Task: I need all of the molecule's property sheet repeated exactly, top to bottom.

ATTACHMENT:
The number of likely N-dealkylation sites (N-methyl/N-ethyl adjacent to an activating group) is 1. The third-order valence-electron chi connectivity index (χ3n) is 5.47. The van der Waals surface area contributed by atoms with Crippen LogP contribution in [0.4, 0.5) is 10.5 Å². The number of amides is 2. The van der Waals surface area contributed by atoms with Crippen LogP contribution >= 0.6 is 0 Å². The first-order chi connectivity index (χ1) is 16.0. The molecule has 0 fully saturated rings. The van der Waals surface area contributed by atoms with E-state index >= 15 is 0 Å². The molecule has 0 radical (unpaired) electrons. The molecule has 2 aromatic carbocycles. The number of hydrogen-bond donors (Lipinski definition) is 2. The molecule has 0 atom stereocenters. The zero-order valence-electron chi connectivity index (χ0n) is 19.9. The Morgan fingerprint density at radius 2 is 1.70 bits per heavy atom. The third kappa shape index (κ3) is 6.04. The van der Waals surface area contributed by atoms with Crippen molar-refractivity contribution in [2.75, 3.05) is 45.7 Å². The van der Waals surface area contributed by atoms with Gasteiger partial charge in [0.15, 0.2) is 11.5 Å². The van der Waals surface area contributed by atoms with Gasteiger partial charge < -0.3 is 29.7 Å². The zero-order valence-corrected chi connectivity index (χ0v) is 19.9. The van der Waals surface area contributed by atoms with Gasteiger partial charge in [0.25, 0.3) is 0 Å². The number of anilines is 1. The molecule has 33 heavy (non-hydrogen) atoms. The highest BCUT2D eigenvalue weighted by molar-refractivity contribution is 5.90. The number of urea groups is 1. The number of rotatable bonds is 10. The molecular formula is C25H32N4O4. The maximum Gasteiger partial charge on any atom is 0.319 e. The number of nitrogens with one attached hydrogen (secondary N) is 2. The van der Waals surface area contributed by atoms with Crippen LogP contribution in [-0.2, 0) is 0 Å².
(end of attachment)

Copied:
The number of likely N-dealkylation sites (N-methyl/N-ethyl adjacent to an activating group) is 1. The third-order valence-electron chi connectivity index (χ3n) is 5.47. The van der Waals surface area contributed by atoms with Crippen LogP contribution in [0.4, 0.5) is 10.5 Å². The number of amides is 2. The van der Waals surface area contributed by atoms with Crippen LogP contribution >= 0.6 is 0 Å². The first-order chi connectivity index (χ1) is 16.0. The molecule has 0 fully saturated rings. The van der Waals surface area contributed by atoms with E-state index >= 15 is 0 Å². The molecule has 0 radical (unpaired) electrons. The molecule has 2 aromatic carbocycles. The number of hydrogen-bond donors (Lipinski definition) is 2. The molecule has 0 atom stereocenters. The zero-order valence-electron chi connectivity index (χ0n) is 19.9. The Morgan fingerprint density at radius 2 is 1.70 bits per heavy atom. The third kappa shape index (κ3) is 6.04. The van der Waals surface area contributed by atoms with Crippen molar-refractivity contribution in [2.75, 3.05) is 45.7 Å². The van der Waals surface area contributed by atoms with Gasteiger partial charge in [0.15, 0.2) is 11.5 Å². The van der Waals surface area contributed by atoms with Gasteiger partial charge < -0.3 is 29.7 Å². The zero-order valence-corrected chi connectivity index (χ0v) is 19.9. The van der Waals surface area contributed by atoms with Gasteiger partial charge in [0.25, 0.3) is 0 Å². The number of anilines is 1. The molecule has 33 heavy (non-hydrogen) atoms. The highest BCUT2D eigenvalue weighted by molar-refractivity contribution is 5.90. The number of urea groups is 1. The number of rotatable bonds is 10. The molecular formula is C25H32N4O4. The maximum Gasteiger partial charge on any atom is 0.319 e. The number of nitrogens with one attached hydrogen (secondary N) is 2. The van der Waals surface area contributed by atoms with Crippen LogP contribution in [-0.2, 0) is 0 Å².